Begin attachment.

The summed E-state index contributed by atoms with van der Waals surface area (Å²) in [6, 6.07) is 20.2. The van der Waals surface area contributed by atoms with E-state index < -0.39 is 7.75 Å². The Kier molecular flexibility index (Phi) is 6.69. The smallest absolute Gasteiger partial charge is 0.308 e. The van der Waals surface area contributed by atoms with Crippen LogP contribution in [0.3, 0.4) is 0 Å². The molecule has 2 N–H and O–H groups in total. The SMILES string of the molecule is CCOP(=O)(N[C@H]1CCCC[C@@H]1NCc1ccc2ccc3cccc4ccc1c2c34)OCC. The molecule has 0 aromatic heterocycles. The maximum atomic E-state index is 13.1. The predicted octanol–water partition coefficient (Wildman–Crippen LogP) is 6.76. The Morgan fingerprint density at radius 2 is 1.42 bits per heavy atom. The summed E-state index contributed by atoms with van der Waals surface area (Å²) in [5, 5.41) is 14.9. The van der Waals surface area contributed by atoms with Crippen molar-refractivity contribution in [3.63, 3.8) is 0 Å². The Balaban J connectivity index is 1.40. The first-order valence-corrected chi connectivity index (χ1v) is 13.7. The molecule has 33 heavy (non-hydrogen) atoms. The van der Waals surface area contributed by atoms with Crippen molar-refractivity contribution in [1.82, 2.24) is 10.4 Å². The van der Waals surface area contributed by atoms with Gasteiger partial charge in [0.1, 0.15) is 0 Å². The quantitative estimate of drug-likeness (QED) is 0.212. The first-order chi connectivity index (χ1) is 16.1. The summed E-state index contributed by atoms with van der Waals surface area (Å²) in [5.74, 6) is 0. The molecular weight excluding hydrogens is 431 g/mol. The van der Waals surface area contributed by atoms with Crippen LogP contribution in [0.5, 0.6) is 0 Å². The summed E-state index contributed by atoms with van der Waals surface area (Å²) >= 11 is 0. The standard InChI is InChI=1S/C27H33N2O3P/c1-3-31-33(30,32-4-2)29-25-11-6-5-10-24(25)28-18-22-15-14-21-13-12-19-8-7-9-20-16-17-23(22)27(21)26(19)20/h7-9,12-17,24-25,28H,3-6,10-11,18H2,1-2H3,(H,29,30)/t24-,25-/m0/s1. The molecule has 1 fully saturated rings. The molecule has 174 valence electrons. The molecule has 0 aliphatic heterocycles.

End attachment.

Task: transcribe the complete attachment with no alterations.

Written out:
The summed E-state index contributed by atoms with van der Waals surface area (Å²) in [6, 6.07) is 20.2. The van der Waals surface area contributed by atoms with E-state index < -0.39 is 7.75 Å². The Kier molecular flexibility index (Phi) is 6.69. The smallest absolute Gasteiger partial charge is 0.308 e. The van der Waals surface area contributed by atoms with Crippen LogP contribution in [0.3, 0.4) is 0 Å². The molecule has 2 N–H and O–H groups in total. The SMILES string of the molecule is CCOP(=O)(N[C@H]1CCCC[C@@H]1NCc1ccc2ccc3cccc4ccc1c2c34)OCC. The molecule has 0 aromatic heterocycles. The maximum atomic E-state index is 13.1. The predicted octanol–water partition coefficient (Wildman–Crippen LogP) is 6.76. The Morgan fingerprint density at radius 2 is 1.42 bits per heavy atom. The summed E-state index contributed by atoms with van der Waals surface area (Å²) in [5, 5.41) is 14.9. The van der Waals surface area contributed by atoms with Crippen molar-refractivity contribution in [3.63, 3.8) is 0 Å². The Balaban J connectivity index is 1.40. The first-order valence-corrected chi connectivity index (χ1v) is 13.7. The molecule has 33 heavy (non-hydrogen) atoms. The van der Waals surface area contributed by atoms with Crippen molar-refractivity contribution in [1.82, 2.24) is 10.4 Å². The van der Waals surface area contributed by atoms with Gasteiger partial charge in [0.1, 0.15) is 0 Å². The quantitative estimate of drug-likeness (QED) is 0.212. The first-order chi connectivity index (χ1) is 16.1. The summed E-state index contributed by atoms with van der Waals surface area (Å²) in [5.74, 6) is 0. The molecular weight excluding hydrogens is 431 g/mol. The van der Waals surface area contributed by atoms with Crippen LogP contribution in [0.5, 0.6) is 0 Å². The summed E-state index contributed by atoms with van der Waals surface area (Å²) >= 11 is 0. The standard InChI is InChI=1S/C27H33N2O3P/c1-3-31-33(30,32-4-2)29-25-11-6-5-10-24(25)28-18-22-15-14-21-13-12-19-8-7-9-20-16-17-23(22)27(21)26(19)20/h7-9,12-17,24-25,28H,3-6,10-11,18H2,1-2H3,(H,29,30)/t24-,25-/m0/s1. The molecule has 1 fully saturated rings. The molecule has 174 valence electrons. The molecule has 0 aliphatic heterocycles.